Dispelling the HR myth of “Unemployable” and how to make sure you aren’t

What do they mean by “unemployable”?

The Savvy Intern Blog shared a quote from an HR professional that has those of us hoping to land our first jobs unscathed by the economic downturn shaking in our boots.  According to this professional: “Once you are unemployed more than six months, you are considered pretty much unemployable.  We assume that other people have passed you over, so we won’t want anything to do with you.”  Wow, really?  So basically, you go on a few interviews in a few months and don’t find a perfect fit and you are black listed as far as HR departments go.  Doomed to be unemployed for all eternity.  Unemployable.

Fear not, friends, for whoever said this is misrepresenting the entire HR field and probably just skipped her morning coffee.  The debate about the validity of this statement has been ongoing in the world of PR news, which tells us one thing if nothing else: if one person in the industry disagrees with it, we can breathe easy knowing it doesn’t hold true for everyone who comes across a resume with a bit of a gap.

Why this is a flawed concept

Of the many issues I have with this statement, there are a few that are very important to remember if you are out there in the real world and feel discouraged by it:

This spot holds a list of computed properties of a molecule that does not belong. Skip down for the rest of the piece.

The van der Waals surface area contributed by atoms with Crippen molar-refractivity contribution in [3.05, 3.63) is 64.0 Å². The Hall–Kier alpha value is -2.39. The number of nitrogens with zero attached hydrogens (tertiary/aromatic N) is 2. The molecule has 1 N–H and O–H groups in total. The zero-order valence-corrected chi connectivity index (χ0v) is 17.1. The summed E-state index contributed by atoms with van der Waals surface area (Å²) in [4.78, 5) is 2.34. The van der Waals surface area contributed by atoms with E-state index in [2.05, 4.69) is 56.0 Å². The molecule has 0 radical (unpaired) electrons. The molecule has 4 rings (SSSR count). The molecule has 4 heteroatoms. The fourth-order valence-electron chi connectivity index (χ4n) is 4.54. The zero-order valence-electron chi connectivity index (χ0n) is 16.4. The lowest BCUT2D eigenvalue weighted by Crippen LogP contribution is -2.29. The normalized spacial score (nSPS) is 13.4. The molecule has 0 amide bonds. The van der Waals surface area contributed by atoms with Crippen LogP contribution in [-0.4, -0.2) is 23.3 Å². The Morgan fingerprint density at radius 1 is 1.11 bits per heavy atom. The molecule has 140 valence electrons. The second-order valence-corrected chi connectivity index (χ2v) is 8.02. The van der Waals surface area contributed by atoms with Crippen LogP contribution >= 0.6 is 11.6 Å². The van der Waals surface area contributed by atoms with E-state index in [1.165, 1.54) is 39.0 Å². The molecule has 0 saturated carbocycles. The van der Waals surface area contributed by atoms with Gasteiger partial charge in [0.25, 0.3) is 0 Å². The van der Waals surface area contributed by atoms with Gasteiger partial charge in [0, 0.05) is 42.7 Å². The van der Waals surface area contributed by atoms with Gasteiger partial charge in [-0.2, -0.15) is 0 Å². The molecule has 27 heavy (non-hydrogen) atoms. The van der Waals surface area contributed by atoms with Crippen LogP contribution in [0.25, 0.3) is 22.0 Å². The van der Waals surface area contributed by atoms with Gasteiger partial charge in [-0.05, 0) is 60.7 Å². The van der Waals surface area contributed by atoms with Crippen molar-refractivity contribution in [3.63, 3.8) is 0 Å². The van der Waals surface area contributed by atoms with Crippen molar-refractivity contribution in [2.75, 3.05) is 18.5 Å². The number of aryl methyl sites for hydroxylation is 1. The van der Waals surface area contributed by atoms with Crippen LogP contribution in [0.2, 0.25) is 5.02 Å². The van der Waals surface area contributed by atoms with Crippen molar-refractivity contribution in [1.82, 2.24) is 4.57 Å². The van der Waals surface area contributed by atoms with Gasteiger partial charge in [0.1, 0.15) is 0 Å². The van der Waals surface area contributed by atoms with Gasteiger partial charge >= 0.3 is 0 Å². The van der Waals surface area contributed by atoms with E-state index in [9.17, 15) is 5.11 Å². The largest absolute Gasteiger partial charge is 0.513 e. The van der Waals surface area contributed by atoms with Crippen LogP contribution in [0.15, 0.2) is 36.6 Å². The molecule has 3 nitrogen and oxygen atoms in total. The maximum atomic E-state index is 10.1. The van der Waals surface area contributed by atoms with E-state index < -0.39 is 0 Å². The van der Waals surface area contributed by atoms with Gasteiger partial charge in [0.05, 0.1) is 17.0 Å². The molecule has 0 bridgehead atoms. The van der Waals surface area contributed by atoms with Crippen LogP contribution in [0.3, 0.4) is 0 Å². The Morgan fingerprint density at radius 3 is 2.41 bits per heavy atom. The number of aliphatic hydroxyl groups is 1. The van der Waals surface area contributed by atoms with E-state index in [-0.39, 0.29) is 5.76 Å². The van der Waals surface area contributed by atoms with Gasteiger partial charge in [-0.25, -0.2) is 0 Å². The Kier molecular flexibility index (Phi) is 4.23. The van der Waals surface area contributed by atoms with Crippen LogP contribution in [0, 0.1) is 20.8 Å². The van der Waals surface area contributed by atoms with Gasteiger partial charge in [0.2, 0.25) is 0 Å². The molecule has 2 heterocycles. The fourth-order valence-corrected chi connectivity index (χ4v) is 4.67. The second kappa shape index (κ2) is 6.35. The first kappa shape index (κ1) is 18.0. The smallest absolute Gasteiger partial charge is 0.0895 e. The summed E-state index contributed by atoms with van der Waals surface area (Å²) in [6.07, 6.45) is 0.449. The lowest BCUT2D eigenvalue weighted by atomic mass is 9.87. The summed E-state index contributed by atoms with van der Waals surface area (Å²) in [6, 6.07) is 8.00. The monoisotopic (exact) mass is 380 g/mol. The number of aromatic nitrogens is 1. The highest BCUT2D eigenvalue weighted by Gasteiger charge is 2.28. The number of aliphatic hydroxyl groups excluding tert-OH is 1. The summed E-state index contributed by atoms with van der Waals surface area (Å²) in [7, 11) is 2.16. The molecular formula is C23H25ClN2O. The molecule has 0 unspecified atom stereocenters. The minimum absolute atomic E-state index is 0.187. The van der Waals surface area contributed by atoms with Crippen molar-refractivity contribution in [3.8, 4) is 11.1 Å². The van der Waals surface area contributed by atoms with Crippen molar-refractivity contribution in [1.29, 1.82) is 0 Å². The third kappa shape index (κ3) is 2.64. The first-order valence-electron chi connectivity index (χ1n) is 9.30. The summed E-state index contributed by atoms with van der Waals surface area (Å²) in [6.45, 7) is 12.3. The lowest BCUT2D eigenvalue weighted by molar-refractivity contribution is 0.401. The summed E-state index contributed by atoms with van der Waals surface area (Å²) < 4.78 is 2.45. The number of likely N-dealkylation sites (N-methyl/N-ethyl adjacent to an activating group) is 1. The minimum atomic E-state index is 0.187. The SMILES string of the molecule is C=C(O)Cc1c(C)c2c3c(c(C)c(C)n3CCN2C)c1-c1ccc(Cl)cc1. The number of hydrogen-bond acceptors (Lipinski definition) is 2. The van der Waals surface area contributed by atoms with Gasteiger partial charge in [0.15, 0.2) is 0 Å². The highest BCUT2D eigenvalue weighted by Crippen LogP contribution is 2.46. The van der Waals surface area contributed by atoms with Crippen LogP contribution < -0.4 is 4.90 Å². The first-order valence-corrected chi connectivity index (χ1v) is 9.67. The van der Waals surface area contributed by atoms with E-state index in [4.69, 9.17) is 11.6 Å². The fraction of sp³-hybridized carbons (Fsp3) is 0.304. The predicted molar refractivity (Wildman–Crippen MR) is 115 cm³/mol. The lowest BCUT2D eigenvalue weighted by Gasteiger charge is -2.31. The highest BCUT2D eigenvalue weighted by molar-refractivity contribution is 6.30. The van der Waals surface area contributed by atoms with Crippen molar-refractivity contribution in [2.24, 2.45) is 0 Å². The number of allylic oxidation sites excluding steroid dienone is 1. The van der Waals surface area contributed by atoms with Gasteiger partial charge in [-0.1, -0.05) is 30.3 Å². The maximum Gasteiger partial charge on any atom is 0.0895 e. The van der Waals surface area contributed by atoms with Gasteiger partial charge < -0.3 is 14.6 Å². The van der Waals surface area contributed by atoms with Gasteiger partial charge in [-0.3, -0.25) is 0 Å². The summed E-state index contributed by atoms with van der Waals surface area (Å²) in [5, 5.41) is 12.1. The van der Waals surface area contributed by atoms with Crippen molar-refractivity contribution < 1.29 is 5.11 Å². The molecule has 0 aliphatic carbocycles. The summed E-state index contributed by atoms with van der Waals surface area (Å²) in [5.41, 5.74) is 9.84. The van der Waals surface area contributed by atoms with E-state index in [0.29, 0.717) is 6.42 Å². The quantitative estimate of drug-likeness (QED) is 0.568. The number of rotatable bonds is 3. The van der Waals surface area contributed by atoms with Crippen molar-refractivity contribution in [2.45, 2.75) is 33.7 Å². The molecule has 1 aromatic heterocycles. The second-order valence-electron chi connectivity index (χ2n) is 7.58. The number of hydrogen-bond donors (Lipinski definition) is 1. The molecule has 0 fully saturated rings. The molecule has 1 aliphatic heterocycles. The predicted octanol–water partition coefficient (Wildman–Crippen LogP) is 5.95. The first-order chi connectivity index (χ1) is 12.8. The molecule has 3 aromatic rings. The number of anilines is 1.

1. Every job listing has different requirements.  Maybe you did not meet all the criteria for job A, but you are the perfect fit for job B.  There is no way that someone in HR at job B will look over your resume carefully enough to notice an unemployment gab, but fail to notice that you are just what they are looking for.
  2. Maybe you are a highly qualified job seeker, and you have been offered jobs that you just didn’t feel met your expectations.  This doesn’t mean you are lazy, but it is important to be realistic in this case.  Entry level positions may not be everything you hoped for, but they are a growth opportunity.
  3. You may have taken 6 months off to do something thrilling that can make you a better fit at another company.  For example, you might have volunteered in Nicaragua for 6 months after graduating.  There are all sorts of reasons for a 6 month period of unemployment.  Be wary that you might be criticized for it in the resume review process, and explain what you have been doing in your cover letter.  Not only will it clear up any misconceptions, but it will give the company somethign to remember you by if you were fortunate enough to be doing something amazing.

The concept of unemployable is by no means a universal one in the business world.  Without a degree in accounting or finance and only experience walking dogs, Goldman Sachs might consider me unemployable.  Does that mean a dog walking start up company would consider me unemployable?  Absolutely not.  Employable is in the eyes of the beholder.


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